Ace’s character goes through an rough time in this episode, but she is still the darling of whatever time she finds herself in. She impresses the scientist Judson with her knowledge of logic puzzles, charms two girls she meets at a church and of course, has an excellent chemistry with Sorin. Unfortunately, her friendships often go awry, and most of these don’t end well. Without giving too much away, Ace finds herself in a tough situation in this episode, with the Doctor saying very harsh things to her. The scene is one of the most powerful I’ve seen in any episode of Doctor Who, and is a testament to both Sylvester McCoy’s and Sophie Aldred’s acting.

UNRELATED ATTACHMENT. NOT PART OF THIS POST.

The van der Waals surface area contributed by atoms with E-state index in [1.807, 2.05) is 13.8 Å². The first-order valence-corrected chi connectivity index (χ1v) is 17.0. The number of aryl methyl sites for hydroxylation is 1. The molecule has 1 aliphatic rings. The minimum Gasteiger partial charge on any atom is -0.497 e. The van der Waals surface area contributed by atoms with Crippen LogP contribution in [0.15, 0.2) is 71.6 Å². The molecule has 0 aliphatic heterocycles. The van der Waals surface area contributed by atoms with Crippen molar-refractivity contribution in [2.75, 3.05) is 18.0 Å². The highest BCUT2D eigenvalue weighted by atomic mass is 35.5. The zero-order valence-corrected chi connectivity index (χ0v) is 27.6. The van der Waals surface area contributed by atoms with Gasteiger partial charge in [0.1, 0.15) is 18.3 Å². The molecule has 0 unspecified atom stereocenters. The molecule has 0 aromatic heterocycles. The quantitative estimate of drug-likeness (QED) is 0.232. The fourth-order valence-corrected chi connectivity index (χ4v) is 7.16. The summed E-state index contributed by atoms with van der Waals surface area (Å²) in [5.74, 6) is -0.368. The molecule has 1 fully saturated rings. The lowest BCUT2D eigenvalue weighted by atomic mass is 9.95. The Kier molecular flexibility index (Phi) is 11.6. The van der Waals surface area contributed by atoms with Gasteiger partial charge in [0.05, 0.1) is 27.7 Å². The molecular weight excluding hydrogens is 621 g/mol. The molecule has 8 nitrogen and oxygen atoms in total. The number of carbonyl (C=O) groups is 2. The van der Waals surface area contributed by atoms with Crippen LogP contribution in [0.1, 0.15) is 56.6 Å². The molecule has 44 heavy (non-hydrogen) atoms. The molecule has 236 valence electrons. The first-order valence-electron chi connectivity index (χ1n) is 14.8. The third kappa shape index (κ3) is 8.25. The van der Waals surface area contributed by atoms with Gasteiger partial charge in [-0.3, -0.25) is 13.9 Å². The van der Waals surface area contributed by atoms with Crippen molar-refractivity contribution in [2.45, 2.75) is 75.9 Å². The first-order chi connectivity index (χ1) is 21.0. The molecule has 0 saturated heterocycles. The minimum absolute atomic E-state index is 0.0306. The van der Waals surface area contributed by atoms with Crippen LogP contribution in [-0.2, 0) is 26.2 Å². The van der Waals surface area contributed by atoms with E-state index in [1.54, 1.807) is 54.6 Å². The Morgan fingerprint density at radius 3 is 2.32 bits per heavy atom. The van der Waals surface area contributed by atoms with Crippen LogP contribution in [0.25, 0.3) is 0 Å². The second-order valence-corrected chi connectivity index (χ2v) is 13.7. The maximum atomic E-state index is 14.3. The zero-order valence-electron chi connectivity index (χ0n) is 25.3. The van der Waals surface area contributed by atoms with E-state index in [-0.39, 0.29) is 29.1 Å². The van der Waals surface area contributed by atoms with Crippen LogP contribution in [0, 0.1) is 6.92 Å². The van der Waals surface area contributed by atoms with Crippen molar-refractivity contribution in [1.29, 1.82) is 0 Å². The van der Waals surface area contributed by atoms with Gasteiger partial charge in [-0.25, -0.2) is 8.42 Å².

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The Doctor is particularly cunning in this episode. While perhaps not quite as casually callous as the Sixth Doctor can be (such as when he happily let humans drown/disintegrate in a pit of acid in Vengeance on Varos), he’s quite deliberate  and calculating in what he reveals to his companions and what he doesn’t – something that Ace calls him on. And of course, there’s the scene involving Ace above, which is stunning. He also has some humorous moments, such as when he forges an “official” letter which states he and Ace are allowed on the base, finishing moments before a soldier walks in and demands that they leave.